Barrett’s esophagus is the only known precursor of esophageal adenocarcinoma. Although endoscopy and biopsy are standard methods for diagnosing Barrett’s esophagus, their high cost and risk limit their use as a screening modality. Researchers sought to develop a screening method based on methylation status in cytology samples captured by a tool called the EsophaCap. Their findings were published by Wang et al in Clinical Cancer Research.
Senior study author Stephen Meltzer, MD, Professor of Medicine and Oncology at the Johns Hopkins University School of Medicine, along with a team of researchers, clinicians, and biomedical engineers, tested the EsophaCap, which uses specific genetic biomarkers to detect dangerous changes in the cells that line the inside of the esophagus. Previous studies have demonstrated the biomarkers’ ability to detect Barrett’s esophagus, which causes the body to replace the tissue that lines the organ with cells that can turn cancerous. Large-scale methods to deploy those biomarkers as a screening tool have been elusive.
The principle behind the EsophaCap is simple, said Dr. Meltzer. The patient swallows a small capsule with a long string attached to it. After the capsule makes its way down the esophagus and into the stomach—a process that takes only a minute or so—the gelatin coating on the capsule begins to dissolve. From the initial capsule, a 2-cm polyurethane sponge emerges, still attached to the string, much of which still hangs from the patient's mouth.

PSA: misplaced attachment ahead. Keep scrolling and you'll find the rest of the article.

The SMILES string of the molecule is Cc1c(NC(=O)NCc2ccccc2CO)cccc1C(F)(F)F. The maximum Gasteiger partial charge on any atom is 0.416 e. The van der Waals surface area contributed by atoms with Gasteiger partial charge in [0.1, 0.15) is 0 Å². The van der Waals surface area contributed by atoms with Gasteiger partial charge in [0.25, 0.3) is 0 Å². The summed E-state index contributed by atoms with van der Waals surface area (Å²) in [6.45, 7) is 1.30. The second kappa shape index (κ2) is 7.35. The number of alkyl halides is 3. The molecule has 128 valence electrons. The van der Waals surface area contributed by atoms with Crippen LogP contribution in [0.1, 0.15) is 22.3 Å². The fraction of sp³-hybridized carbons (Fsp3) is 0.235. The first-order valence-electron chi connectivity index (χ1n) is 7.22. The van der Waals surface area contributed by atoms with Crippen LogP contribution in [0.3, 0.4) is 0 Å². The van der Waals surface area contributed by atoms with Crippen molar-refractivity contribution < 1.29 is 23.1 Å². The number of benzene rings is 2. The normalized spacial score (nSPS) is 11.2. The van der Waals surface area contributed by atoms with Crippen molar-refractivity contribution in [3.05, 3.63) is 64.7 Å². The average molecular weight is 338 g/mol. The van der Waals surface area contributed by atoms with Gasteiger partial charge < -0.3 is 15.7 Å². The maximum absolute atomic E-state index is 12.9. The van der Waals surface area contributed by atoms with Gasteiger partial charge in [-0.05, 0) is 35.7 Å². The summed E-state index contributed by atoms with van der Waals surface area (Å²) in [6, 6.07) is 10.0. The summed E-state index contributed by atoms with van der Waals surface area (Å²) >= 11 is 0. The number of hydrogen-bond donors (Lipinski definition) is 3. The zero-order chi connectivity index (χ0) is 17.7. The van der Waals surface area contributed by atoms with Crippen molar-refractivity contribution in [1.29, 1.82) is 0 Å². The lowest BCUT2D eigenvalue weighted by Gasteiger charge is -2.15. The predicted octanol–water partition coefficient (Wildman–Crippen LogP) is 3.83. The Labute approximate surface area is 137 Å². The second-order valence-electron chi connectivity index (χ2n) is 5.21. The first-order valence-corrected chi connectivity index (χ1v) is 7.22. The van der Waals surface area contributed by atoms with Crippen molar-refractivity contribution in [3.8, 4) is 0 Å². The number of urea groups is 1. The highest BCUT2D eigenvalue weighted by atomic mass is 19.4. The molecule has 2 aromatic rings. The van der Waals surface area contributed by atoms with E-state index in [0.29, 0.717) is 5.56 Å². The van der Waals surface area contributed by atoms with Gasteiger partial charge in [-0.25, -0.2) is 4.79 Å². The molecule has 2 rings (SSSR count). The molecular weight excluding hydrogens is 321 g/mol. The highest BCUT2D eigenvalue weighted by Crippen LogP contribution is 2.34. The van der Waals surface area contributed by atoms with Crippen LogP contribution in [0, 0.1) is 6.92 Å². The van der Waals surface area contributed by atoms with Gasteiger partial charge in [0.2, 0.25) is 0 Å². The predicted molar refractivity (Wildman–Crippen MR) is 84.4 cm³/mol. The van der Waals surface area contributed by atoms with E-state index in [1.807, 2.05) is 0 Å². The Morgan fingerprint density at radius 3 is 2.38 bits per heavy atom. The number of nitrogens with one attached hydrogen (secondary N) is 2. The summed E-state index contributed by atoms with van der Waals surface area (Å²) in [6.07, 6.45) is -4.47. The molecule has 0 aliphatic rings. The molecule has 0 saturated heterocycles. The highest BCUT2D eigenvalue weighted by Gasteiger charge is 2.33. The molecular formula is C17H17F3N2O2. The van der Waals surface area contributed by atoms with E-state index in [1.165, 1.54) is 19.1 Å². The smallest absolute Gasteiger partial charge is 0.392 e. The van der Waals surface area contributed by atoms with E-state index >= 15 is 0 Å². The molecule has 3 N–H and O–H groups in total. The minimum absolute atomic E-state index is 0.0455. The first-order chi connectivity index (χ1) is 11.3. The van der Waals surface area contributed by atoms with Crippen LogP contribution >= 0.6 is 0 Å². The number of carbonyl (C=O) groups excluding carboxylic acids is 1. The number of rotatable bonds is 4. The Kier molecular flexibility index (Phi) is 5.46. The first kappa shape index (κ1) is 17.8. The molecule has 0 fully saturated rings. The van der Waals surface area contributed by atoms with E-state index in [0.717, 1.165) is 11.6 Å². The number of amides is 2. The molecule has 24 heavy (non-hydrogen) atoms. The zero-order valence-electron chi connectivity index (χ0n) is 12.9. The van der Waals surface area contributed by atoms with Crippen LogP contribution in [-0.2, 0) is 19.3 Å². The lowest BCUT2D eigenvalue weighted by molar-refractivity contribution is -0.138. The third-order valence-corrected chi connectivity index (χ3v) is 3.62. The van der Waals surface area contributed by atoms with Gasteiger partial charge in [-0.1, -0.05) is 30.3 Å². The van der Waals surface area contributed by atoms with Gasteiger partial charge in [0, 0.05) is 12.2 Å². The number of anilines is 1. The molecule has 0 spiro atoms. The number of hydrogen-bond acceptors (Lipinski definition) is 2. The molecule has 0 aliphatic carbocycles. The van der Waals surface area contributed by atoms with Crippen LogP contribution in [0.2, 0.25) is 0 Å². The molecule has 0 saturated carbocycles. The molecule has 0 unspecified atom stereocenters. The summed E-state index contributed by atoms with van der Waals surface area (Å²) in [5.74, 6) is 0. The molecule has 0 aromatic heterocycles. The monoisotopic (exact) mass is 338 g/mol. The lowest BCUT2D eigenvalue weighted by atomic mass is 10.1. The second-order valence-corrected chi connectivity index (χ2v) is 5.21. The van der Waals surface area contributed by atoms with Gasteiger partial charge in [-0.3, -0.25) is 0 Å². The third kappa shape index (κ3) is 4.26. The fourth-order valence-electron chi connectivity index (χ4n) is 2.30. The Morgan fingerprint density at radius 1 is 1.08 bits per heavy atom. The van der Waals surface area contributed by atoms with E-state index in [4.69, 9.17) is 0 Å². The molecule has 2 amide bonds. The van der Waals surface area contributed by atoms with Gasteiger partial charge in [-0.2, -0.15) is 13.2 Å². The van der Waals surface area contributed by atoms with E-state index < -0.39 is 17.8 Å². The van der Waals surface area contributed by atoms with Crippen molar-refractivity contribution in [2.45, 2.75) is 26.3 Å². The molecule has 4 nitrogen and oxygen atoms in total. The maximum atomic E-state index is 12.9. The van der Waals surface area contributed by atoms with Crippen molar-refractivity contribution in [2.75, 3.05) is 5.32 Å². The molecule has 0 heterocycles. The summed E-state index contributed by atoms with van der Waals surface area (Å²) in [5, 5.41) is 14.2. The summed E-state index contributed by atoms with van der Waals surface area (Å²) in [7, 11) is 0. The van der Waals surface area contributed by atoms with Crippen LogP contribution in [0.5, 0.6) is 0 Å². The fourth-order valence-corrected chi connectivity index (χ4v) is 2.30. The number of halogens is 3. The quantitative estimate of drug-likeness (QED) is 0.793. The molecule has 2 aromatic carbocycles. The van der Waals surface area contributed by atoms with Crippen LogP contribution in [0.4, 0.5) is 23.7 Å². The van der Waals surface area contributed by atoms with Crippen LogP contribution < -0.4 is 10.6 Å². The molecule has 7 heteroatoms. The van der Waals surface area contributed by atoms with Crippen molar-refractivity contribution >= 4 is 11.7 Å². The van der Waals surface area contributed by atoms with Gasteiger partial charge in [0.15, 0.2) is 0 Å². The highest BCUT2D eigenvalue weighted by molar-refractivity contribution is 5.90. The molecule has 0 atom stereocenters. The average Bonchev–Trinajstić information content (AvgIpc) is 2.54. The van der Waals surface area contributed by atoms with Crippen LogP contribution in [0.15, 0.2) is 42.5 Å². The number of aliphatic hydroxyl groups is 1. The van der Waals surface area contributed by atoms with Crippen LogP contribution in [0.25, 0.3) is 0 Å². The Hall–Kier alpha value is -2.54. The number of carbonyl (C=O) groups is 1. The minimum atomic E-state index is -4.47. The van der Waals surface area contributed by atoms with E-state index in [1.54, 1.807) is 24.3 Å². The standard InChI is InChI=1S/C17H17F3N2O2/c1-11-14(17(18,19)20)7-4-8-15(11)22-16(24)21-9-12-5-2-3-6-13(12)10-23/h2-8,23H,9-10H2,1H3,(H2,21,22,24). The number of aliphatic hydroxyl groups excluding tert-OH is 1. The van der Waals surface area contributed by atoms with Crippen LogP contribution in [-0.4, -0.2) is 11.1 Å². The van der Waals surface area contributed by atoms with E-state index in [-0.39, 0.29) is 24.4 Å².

The screener gently pulls the string, and the sponge begins its return journey—out of the stomach, into the esophagus, and, finally, out of the patient's mouth. As it makes its way up, the sponge comes into contact with the entire length and breadth of the esophagus, collecting genetic material along the way. As the sponge nears the top of the esophagus, the screener gives a final gentle tug, popping the sponge past the organ's upper sphincter muscle. The sponge emerges loaded with genetic material that holds the key to the patient’s esophageal health and is then sent for simple genetic tests on the material to determine the patient’s risk for esophageal cancer.
“Early detection is the whole ballgame when it comes to esophageal cancer,” said Dr. Meltzer in a statement. “Patients have a much better chance to treat it—or even prevent it—if they know their risk. We believe this little sponge can bring easy and inexpensive screening to people around the world.”
In previous research, Dr. Meltzer has performed rigorous testing on the set of genetic biomarkers he uses to diagnose Barrett’s esophagus. The gene combination of p16, NELL1, AKAP12, and TAC1 has yielded a sensitivity of nearly 92% and has offered reliable diagnoses.
Dr. Meltzer administered the EsophaCap test to 94 people over the course of the study. About 85% of study participants were able to swallow the capsule, with 100% successful sponge retrieval. Endoscopic evaluation of the patients after EsophaCap administration showed no evidence of bleeding, pain, trauma, or other adverse reactions to the test.
Researchers reported that of the patients able to swallow the capsule, nearly half were diagnosed with Barrett’s esophagus—a rate far higher than that found in the general U.S. population. Most patients enrolled in the study were being treated for gastrointestinal symptoms. “That may explain why we saw a rate of Barrett’s esophagus that was higher than in the general population,” said Dr. Meltzer.
The area under the curve for the EsophaCap was 0.894, with a sensitivity of 94.4% and a specificity of 62.2% in the training set.
Disclosure: The study authors’ full disclosures can be found at clincancerres.aacrjournals.org.
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